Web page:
To be fair to the American system, excellence, regardless of race or ethnic background is well rewarded and Indians do succeed in myriad vocations in the US. It also helps that the legal system and affirmative action by the government ensures that employers cannot discriminate against employees on the basis of race, color, religion, sex or national origin, and requires affirmative action to ensure equal employment opportunity without regard to those factors. 

There are also nuances involving professional certifications and licensing that people in different professions need to be aware of. For example, CA (Chartered Accountants) from India might need to clear the certification exams before they are granted a CPA (Certified Public Accountants) status. Similarly, doctors, lawyers, bankers and even teachers from India need to clear American certifications before they are allowed to pursue a career. Information Technology is perhaps the most liberal field when it comes to accepting foreigners without requiring additional certifications.

U.S. Bureau of Labor Statistics studies and tabulates data and statistics on the labor market across the country. They also publish periodic reports on unemployment, job markets, cost of living and studies on professional and career trends.  A sampling of hourly rates for different occupations extracted from the official US Bureau of Labor data is appended below. This data pertains to the national averages and regional variations may be quite drastic. For example the software engineer working for a Californian startup will draw a much higher salary (adjusted for cost of living) than his peer working for a small company in Kentucky. The data in the table is intended to act as a reference and will help the reader get a ballpark estimate of salary and wage trends in the US. Most fulltime employees in the US work an average of five days a week, eight hours a day. This translates to an average of 2080 hours a year, a figure generally used to compute annual salaries. By this estimate, a Bank Teller who earns about $9.22/hour will have an approximate annual salary of $ 19,177.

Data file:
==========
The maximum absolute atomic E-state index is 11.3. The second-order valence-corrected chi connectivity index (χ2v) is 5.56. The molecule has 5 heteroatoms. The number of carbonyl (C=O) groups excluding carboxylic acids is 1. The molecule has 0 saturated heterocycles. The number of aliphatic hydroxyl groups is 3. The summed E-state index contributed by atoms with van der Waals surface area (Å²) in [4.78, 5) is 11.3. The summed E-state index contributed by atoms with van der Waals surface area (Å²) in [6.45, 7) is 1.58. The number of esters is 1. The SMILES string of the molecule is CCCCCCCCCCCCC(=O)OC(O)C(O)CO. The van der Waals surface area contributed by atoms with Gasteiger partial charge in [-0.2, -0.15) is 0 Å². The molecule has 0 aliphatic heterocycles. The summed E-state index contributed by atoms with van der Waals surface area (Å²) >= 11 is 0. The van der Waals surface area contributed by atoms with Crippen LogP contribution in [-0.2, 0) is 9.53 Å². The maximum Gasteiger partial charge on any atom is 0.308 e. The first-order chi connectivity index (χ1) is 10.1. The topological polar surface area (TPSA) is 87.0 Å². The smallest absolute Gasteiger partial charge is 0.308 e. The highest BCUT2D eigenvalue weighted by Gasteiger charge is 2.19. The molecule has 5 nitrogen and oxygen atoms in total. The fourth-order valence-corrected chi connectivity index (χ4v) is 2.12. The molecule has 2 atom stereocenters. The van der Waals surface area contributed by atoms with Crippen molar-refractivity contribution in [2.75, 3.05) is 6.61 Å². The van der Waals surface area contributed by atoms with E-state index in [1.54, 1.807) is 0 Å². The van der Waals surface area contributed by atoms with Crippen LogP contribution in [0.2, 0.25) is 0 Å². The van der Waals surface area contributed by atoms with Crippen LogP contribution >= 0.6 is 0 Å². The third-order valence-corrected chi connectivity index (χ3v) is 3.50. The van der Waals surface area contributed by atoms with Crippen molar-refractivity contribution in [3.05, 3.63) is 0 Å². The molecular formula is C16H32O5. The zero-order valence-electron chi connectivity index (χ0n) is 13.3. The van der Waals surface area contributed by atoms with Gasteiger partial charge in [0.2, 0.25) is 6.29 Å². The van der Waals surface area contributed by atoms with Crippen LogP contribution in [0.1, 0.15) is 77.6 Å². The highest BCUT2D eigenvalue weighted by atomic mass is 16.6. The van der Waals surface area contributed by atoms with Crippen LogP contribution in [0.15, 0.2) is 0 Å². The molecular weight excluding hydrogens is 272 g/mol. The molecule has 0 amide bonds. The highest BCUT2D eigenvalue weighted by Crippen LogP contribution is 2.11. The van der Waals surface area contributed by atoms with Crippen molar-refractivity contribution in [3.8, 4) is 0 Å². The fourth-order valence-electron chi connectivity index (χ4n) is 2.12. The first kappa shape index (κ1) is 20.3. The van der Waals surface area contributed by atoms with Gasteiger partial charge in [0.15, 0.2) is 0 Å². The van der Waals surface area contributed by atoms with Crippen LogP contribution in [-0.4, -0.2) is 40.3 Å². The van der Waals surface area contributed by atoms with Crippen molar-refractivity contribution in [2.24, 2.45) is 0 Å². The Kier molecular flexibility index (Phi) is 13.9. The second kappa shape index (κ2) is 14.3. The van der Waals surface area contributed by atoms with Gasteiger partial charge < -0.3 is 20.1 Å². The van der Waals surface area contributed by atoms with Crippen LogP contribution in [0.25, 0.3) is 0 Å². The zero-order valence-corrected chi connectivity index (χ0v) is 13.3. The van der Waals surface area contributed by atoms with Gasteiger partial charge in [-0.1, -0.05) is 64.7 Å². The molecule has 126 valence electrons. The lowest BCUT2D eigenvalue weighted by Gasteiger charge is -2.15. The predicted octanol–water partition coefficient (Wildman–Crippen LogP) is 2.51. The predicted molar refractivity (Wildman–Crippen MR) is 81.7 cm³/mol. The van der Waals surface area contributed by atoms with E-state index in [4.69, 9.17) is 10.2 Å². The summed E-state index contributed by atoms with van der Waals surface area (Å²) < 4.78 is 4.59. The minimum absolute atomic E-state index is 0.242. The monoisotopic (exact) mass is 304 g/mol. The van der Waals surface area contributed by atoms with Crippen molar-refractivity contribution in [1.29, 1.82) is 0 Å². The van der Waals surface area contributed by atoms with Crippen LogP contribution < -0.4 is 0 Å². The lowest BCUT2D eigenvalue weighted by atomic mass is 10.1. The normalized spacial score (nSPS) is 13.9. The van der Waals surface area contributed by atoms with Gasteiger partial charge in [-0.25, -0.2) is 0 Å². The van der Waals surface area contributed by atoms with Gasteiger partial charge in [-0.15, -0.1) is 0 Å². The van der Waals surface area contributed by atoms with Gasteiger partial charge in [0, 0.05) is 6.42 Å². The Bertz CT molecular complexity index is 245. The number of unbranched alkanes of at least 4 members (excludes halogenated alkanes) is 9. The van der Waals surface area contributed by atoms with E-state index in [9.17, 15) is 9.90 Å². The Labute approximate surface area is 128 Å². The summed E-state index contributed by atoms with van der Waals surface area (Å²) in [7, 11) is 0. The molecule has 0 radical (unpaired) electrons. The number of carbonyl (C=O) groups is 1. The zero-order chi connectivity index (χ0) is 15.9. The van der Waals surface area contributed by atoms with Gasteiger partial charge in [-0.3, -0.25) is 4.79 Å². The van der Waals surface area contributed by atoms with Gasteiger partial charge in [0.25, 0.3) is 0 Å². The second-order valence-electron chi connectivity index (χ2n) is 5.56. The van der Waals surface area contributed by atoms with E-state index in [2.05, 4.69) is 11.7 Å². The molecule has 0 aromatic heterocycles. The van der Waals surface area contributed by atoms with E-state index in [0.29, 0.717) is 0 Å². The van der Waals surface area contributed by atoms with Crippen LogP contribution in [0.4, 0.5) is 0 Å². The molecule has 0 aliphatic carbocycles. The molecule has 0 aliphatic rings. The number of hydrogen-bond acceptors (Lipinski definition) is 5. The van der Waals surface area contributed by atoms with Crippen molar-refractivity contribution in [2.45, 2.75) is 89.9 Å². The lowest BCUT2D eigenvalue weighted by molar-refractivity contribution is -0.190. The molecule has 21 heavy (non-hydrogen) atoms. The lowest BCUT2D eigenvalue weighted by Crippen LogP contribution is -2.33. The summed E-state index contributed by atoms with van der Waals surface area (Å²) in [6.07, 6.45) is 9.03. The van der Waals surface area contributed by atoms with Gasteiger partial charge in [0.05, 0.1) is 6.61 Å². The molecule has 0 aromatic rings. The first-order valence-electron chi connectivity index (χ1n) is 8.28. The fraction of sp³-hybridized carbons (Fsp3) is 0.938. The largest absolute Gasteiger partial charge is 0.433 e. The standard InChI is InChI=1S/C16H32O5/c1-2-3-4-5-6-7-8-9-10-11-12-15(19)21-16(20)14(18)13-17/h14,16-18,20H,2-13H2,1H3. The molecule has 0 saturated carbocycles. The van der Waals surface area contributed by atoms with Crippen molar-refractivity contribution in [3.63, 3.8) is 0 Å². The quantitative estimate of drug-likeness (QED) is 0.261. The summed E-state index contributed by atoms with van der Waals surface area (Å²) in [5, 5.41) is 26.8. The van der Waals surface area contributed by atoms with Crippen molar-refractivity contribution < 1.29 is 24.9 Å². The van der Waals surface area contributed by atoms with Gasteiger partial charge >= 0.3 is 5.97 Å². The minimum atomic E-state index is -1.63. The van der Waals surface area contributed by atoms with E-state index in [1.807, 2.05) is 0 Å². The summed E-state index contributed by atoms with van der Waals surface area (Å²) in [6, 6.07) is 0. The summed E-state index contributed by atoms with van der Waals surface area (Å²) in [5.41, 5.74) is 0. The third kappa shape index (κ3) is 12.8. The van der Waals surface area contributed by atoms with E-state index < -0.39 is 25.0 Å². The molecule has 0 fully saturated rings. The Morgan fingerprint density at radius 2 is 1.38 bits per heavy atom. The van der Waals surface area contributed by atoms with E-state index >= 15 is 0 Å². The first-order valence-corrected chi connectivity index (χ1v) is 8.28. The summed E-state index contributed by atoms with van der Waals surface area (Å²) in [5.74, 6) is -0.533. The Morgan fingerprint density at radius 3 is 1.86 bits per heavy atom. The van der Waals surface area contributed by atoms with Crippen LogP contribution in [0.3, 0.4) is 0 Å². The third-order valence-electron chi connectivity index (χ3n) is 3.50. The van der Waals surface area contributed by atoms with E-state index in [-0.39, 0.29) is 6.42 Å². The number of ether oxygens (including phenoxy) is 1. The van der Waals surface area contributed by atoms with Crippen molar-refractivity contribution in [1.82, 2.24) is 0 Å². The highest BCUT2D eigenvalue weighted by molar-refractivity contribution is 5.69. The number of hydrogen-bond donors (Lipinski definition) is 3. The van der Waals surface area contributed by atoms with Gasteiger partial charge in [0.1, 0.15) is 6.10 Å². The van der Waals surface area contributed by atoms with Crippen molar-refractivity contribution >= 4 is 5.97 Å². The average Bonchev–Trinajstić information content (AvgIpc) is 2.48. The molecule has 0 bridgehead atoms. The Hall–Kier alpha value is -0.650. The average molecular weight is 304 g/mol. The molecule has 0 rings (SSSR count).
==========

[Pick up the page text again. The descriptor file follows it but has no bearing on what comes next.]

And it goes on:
Table 1: U.S. Bureau of Labor Statistics (1999)

Occupation

Hourly Rate

White collar occupations

$18.78

Engineers, architects, and surveyors

$29.36

Aerospace engineers

$32.75

Electrical and electronic engineers

$32.10

Mechanical engineers

$24.89

Computer systems analysts and scientists

$28.49

Physicists and astronomers

$37.84

Chemists, exc. Biochemists

$29.16

Geologists and geodesists

$28.27

Biological and life scientists

$23.03

Physicians

$63.07

Dentists

$40.34

Physical therapists

$23.84

Professors, college and university

$35.61

Pre-kindergarten and kindergarten teachers, exc. postsecondary

$16.33

Secondary school teachers, exc. Postsecondary

$28.70

Economists

$28.14

Lawyers

$38.30

Photographers

$18.26

Editors and reporters

$24.30

Licensed practical nurses

$13.40

Administrators and officials, public administration

$26.87

Managers, marketing, advertising, and public relations

$38.03

Accountants and auditors

$21.14

Management analysts

$25.03

Sales engineers

$30.60

Sales occupations, other business services

$19.31

Cashiers

$7.96

Supervisors, general office

$16.35

Secretaries

$13.55

Stenographers

$13.73

Receptionists

$9.74

Order clerks

$12.37

Messengers